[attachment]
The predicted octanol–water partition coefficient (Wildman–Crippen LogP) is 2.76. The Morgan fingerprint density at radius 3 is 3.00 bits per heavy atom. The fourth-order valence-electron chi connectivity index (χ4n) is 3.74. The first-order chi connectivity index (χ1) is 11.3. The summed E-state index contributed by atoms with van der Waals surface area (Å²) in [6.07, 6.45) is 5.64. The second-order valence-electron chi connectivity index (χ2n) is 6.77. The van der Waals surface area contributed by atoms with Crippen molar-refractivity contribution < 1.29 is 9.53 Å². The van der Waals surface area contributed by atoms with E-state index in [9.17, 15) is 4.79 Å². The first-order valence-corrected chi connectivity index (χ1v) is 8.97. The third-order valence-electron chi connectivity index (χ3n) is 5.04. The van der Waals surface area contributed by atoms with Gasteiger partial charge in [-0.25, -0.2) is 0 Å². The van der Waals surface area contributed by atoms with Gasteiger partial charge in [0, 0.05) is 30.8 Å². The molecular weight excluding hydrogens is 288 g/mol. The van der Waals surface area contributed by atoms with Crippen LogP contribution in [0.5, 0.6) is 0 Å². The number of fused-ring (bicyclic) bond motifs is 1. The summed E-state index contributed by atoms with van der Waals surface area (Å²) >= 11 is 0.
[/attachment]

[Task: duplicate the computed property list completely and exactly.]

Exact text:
The predicted octanol–water partition coefficient (Wildman–Crippen LogP) is 2.76. The Morgan fingerprint density at radius 3 is 3.00 bits per heavy atom. The fourth-order valence-electron chi connectivity index (χ4n) is 3.74. The first-order chi connectivity index (χ1) is 11.3. The summed E-state index contributed by atoms with van der Waals surface area (Å²) in [6.07, 6.45) is 5.64. The second-order valence-electron chi connectivity index (χ2n) is 6.77. The van der Waals surface area contributed by atoms with Crippen molar-refractivity contribution < 1.29 is 9.53 Å². The van der Waals surface area contributed by atoms with E-state index in [9.17, 15) is 4.79 Å². The first-order valence-corrected chi connectivity index (χ1v) is 8.97. The third-order valence-electron chi connectivity index (χ3n) is 5.04. The van der Waals surface area contributed by atoms with Gasteiger partial charge in [-0.25, -0.2) is 0 Å². The van der Waals surface area contributed by atoms with Gasteiger partial charge in [0, 0.05) is 30.8 Å². The molecular weight excluding hydrogens is 288 g/mol. The van der Waals surface area contributed by atoms with Crippen LogP contribution in [0.5, 0.6) is 0 Å². The number of fused-ring (bicyclic) bond motifs is 1. The summed E-state index contributed by atoms with van der Waals surface area (Å²) >= 11 is 0.